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Cash-rich commodities traders snapping up refineries from Big Oil | World News

By Archie Hunter and Serene Cheong

Commodities traders flush with cash are buying oil refineries that energy majors are increasingly turning their back on.

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It’s one of the areas where trading houses — who have long coveted the refining and distribution assets that help drive oil majors’ mega trading earnings — are investing huge returns from the most profitable period in their histories.

Owning those assets offers a chance to have more options when making trades, greater exposure to physical and paper markets and better insight into fuel supplies. The sites are coming up for sale as Big Oil faces shareholder pressure to trim portfolios to focus on assets with the best returns, while also offloading or cleaning up major polluting businesses like refineries.

There are numerous examples of late. Bloomberg last month reported that trading giant Vitol Group bid for assets of US refiner Citgo Petroleum Corp., following a two-year deal spree in which it invested in Italian refiner Saras SpA and fuel stations in Turkey and South Africa. 

At the same time, Glencore Plc is part of a venture that agreed to buy Shell Plc’s Bukom refinery in Singapore, while a consortium including Trafigura Group is in exclusive talks to buy France’s Fos-sur-Mer refinery.

“Recent sales have largely gone to private equity, but increasingly traders are coming in” to investment in refineries, said Liz Martin, an adviser at Energex Partners and a former BP Plc trader.

Gaining a foothold in the refining industry gives traders more options when deciding whether to send certain oil grades to their own refinery or elsewhere, such as in the open market — depending on what makes more money.

“The traders see an opportunity to end up with a plant that can run a slew of different crude oils,” said Kurt Chapman, a board member of trader Levmet and former head of crude at Mercuria Energy Group Ltd.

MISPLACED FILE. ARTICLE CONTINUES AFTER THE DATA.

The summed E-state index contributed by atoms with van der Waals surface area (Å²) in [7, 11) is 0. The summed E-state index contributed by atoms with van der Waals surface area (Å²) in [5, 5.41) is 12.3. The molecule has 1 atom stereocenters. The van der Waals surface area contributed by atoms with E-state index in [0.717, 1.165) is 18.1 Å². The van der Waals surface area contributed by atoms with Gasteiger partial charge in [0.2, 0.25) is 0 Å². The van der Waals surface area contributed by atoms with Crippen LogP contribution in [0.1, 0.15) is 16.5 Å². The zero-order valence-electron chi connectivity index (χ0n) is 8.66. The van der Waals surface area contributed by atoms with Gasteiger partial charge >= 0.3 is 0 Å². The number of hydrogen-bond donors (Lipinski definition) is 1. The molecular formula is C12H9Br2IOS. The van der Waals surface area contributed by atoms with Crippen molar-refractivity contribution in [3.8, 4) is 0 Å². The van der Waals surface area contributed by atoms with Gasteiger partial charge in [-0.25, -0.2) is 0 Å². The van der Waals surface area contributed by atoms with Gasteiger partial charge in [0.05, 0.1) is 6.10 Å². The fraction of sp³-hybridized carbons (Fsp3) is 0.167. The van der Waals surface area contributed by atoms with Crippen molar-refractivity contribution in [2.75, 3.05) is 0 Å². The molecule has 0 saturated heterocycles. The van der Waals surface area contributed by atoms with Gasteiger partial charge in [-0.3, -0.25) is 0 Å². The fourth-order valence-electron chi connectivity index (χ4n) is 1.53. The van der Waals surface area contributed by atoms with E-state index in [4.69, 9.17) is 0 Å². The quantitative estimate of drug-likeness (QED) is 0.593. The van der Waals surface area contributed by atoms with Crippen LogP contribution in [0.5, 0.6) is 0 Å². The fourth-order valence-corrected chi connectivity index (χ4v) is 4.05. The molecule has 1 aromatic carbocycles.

Another benefit of having a backstop for cargoes is that it lets traders be bolder in physical windows that ultimately set regional benchmark prices. Plus, it gives them more reason to take paper positions to hedge their physical exposure, allowing them to be bigger players in swaps and futures markets.

“If you have an outlet for Midland WTI in Europe because you’ve taken on a refining asset, then you have direct physical influence on the pricing mechanism,” Chapman said. Refineries “give you insights into what the underlying is doing and allows you to potentially leverage that in the paper markets to enhance your trading.”

Some upstream producers have traditionally been reluctant to deal with merchants selling on their cargoes at a profit, so owning a refinery puts traders in a better position to strike supply deals because plants are an important buyer of crude barrels. Securing those supplies can provide more of an idea on volumes and timing of competitors’ cargoes as well, aiding trading decisions.

The refineries traders have recently bought into are typically located in major trading hubs like the Mediterranean Sea and Singapore Strait, which makes them accessible for delivering a wide range of crude types. The deals have generally been for stakes or as part of consortiums, rather than outright acquisitions on their own, as traders tend to be most interested in obtaining crude procurement rights for these plants.

Why now?

Blockbuster profits have given commodity traders the cash to invest in assets like refineries, as well as build out metals and agriculture teams. But another key aspect of the refinery push is simply availability.

Plants around the world are coming up for sale — and at knockdown prices. Despite good margins, companies like BP, TotalEnergies SE, Shell and Exxon Mobil Corp. have been letting go of assets that they no longer consider a core part of their business.

Oil majors are also under pressure from institutional investors to cut emissions. One option is to spend money upgrading refineries to become more efficient or make greener fuels. Another is to just offload them altogether.

“Shareholders want companies to reduce greenhouse gas emissions, and one way of doing that is to sell refineries,” said Steve Sawyer, a consultant at Facts Global Energy. “It doesn’t do much for the planet because buyers are going to run it in a similar way, but that’s a major reason why refinery owners are selling.”

Refining margins have historically been very cyclical, and big fixed assets with volatile margins could potentially pose a risk for traders that are highly leveraged. Vitol’s profits at one point sunk to near zero as it struggled with the costs of upgrading Canada’s Come by Chance plant in the 1990s. And in 2020, tough trading…

Read More: Cash-rich commodities traders snapping up refineries from Big Oil | World News

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